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Community-led conservation in action

Formed in 2011 by local residents from the village of Bilbrook, South Staffordshire, the aim of the Friends of Bilbrook is to improve the open spaces within and around the village. Rather than putting in the usual benches and plaques, we wanted to do something which left a lasting legacy not only for the residents of the village but also for the wildlife.

One of the first projects we undertook was to commemorate the upcoming Queen’s Diamond Jubilee in 2012. An open space on the edge of the village which was owned by the District Council was made available and so we decided to plant up a small wood. The open space is bordered by a brook and fields on one side and a housing development on the other. As one of our group was already a member of the Woodland Trust, we applied to the Trust for a tree pack which we were successful in securing.

Some members of the Friends of Bilbrook and our loyal volunteers (credit: Keri Lloyd)
Some members of the Friends of Bilbrook and our loyal volunteers (credit: Keri Lloyd)

Community tree planting

So, on the Friday and Saturday morning of 24/25 February 2012 along with children from the local schools, playgroups, village residents and local cadets, we planted just over 400 trees. We wanted to make the planting of the wood a community event and so we also arranged activities to teach the children what was happening and hopefully give them a sense of ownership of the wood. The trees all went in successfully and we finished the event by all helping to plant the ‘Royal Oak’ in a little ceremony at the end. The Royal Oak is quite appropriate for us as Bilbrook is only a few miles away from Boscobel House, where King Charles II hid in an oak tree to evade capture from the Roundheads during the English Civil War.

Since the first planting, we have added to the wood twice and there are now over 1000 trees. It’s not just trees in the Jubilee Wood however; we have created a wildflower meadow, hay meadow, two hibernacula and numerous log piles. We have also dug in logs for the lesser stag beetle, put down sheets of corrugated metal and created grass piles for amphibians. We have an annual project with the local scout group where we make homes for wildlife. So far, we have made four bat roosting boxes, 20 bird nesting boxes, four bug hotels and just recently four bat nesting boxes. 

Volunteers from Tarmac Construction Products help mulch the trees (credit: Keri Lloyd)
Volunteers from Tarmac Construction Products help mulch the trees (credit: Keri Lloyd)

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A common shrew caught during the small mammal survey (credit: Keri Lloyd)
A common shrew caught during the small mammal survey (credit: Keri Lloyd)

If you build it they will come

The wood is full of life and we host the local college every year for a small mammal survey. We also have an evening bat walk and dawn chorus walk. Young adults who are participating in the National Citizen Scheme regularly help us with tasks such as tree mulching, creating log piles and the eradication of the invasive Himalayan Balsam. We were also very lucky to host a large Corporate Social Responsibility project with Jaguar Landrover and Vinci Construction who installed a wildflower meadow, a disabled RADAR gate, benches, information boards and 20 large saplings which now line some of the roads in the village.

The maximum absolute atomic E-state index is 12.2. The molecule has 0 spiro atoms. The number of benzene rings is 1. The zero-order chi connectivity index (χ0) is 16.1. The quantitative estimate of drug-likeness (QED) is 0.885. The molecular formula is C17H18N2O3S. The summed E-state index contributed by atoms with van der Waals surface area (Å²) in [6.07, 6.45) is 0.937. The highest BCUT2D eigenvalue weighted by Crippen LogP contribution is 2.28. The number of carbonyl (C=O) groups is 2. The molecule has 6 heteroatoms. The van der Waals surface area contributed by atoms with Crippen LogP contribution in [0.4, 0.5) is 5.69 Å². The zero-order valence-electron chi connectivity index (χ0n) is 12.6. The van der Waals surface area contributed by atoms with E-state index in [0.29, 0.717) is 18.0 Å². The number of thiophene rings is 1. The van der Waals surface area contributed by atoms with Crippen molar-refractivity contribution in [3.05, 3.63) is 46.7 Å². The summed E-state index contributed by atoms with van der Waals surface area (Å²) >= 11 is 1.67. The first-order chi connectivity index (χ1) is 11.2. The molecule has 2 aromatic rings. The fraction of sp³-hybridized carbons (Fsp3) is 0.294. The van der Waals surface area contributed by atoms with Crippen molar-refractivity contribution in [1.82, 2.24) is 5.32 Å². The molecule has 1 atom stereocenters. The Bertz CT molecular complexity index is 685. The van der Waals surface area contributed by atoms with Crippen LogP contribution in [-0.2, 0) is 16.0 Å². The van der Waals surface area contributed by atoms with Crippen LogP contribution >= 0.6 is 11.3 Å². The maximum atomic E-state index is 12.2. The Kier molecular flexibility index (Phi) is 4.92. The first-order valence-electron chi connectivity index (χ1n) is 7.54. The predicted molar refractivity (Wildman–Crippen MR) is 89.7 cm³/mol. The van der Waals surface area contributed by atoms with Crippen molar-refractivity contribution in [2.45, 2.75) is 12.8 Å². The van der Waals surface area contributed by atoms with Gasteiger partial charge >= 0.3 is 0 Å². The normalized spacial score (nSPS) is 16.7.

The nearby Moat Brook isn’t ignored though; regular water quality sampling of the brook takes place and the results sent to the Environment Agency and Waterside Care, which we are a member of. We host the local school children three times a year for pond dipping and bug hunting sessions. Just recently we undertook a joint project with Groundwork West Midlands, The Wild Trout Trust and Staffordshire Wildlife Trust to carry out improvements to the banks of the brook. The brook was straightened out a number of decades ago and heavily planted with alder trees. This has had a detrimental effect on the aquatic wildlife so we undertook to remove some of the dense tree canopy to allow more light to filter in.

Undertaking river restoration work (credit: Keri Lloyd)
Undertaking river restoration work (credit: Keri Lloyd)

The trees were used to create differing habitats in the water and hopefully put meanders back into the straightened sections of the watercourse.

But that’s not all. We have been successful in securing funds from the Tesco Bags of Help scheme and will be installing a picnic and outdoor classroom area early next year.

Jubilee Wood is accessible to the public so if you’re in the area please come and visit.

We want to make sure that everybody in the UK has the chance to plant a tree.

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